Water Wells and Appropriate Technology

When my well failed a while back, I had just begun re-reading E.F. Schumacher’s book, Small is Beautiful: Economics as if People Mattered. It is a remarkable book, even more relevant today than in 1973, and available in many newer editions. Schumacher’s perspective of “Buddhist Economics” emerged from his experience as an economic development expert in Burma and his time spent in a Buddhist monastery there. The viewpoint he expressed was more profound than recent, though valuable, critiques of neo-classical economics and the endless-growth economic ideology.

5e47df09c0fca445cf795801139960aa--water-well-drilling-rigsI watched Daniel and his helper set up the big well-repair rig with its crane and other equipment required for such jobs. The engine was running, supplying the power for the hoist and crane. Several other mechanical devises allowed them to raise then secure the pipe, wiring, and connectors, holding them in place. That allowed them to disassemble the wellhead components to make their repairs. Fortunately, the problem turned out to be an intermittent short in a wire not adequately secured, allowing friction to produce a sporadic failure of the pump to maintain water pressure. The fix was relatively cheap, far better than having to deal with an exhausted well.

Work and Energy

It was interesting to watch the merging of manual labor with fossil-fueled powered equipment. I started thinking of how they might accomplish such work without burning so much fossil fuel. Clearly, the men needed a lot of power to leverage their work with the manual tools. Electrical motors powered by lead-acid batteries recharged by the truck’s engine drove the equipment.

If an electric motor drove the truck itself, powered by its own batteries, the whole operation would have been relatively free of carbon emissions. However, if the battery charging system back at the shop got its electricity from the grid, powered mostly by coal-fired and nuclear power plants, such a system would still contribute carbon to global warming.

If an array of photovoltaic solar panels charged all the batteries, however, the whole system would be mostly free of carbon emissions. All of the necessary technology for such a setup exists today. Like any system, it would require new investment. As far as I know, nobody has set up such configuration yet although the technology is available.

In order to achieve a low carbon footprint, we do not need to give up the necessities of modern life, though we will have to curtail significantly our profligate “consumer lifestyle”. After decades of delay in taking significant climate action, recent research findings demonstrate that we have reached the tipping point where only radical societal transformation can constrain the most severe climate chaos, ecosystem collapse, and species extinction.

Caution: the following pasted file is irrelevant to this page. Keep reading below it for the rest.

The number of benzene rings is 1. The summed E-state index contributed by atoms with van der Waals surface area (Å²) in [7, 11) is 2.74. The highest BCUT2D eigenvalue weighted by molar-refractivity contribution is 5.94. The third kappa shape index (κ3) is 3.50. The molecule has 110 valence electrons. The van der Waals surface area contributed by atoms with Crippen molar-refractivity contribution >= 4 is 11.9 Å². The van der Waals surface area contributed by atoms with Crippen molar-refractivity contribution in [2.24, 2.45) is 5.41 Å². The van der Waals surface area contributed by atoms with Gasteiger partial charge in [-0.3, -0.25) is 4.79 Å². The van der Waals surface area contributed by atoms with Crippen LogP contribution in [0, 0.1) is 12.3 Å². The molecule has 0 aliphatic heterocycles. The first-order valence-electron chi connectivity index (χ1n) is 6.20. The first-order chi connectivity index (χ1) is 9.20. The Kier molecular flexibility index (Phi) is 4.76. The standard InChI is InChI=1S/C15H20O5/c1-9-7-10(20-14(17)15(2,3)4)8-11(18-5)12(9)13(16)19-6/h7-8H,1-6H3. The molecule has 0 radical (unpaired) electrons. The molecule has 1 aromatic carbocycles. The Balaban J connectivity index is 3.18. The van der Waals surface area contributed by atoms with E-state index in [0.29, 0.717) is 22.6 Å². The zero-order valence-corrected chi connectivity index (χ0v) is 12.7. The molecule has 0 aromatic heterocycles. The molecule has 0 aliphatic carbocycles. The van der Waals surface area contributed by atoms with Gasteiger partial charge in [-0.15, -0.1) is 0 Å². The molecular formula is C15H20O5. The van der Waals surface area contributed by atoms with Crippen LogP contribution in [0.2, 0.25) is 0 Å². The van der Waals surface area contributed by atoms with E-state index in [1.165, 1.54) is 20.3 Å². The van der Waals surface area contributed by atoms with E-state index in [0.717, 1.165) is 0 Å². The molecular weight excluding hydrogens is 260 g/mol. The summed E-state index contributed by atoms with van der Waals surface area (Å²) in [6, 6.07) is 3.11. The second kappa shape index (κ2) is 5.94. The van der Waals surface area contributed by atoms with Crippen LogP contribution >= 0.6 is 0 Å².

Transforming Energy and Society

No minor “ecomodernist” tweaks of green consumer products will be enough. Nor can risky illusions of geoengineering the atmosphere address the deeper problem of the “technosphere” overshooting the Earth System’s capacity to carry its destruction. We must redirect current massive investments of capital into the doomed financialized globalized economy of growth toward replacing it with appropriate technology locally applied.

We need to convert our power generation to emissions-free technologies that are available today, and not waste energy on the pursuit of high-tech trivia. We have the knowledge; we need the action, now. We will have to give up the excessive consumerism and the reckless waste of the growth-at-any-cost global economy. Fewer ephemeral consumer products, replaced by carbon neutral, higher quality necessities, and a refocusing on human values as their measure, are all necessary. That will mean that society will have to run the economy, not the other way around. For more on carbon emissions, ecological overshoot, and the costs of affluence, see other posts at www.thehopefulrealist.com.

Internet Freedom the Co-op Way

I pay $35.00 per month for unlimited Internet service. I get about the same speed as most of the corporate Internet Service Providers offer, for about half the price they charge. All the customers/members of our co-op get the same service for the same price, with no restrictions whatsoever on content because our ‘provider’ is a cooperative owned by its members. Its sole purpose is to provide ourselves with high-speed internet access. All ‘profits’ go to the members in the form of better service and price. For a small increase in the monthly fee, we can upgrading to a higher bandwidth.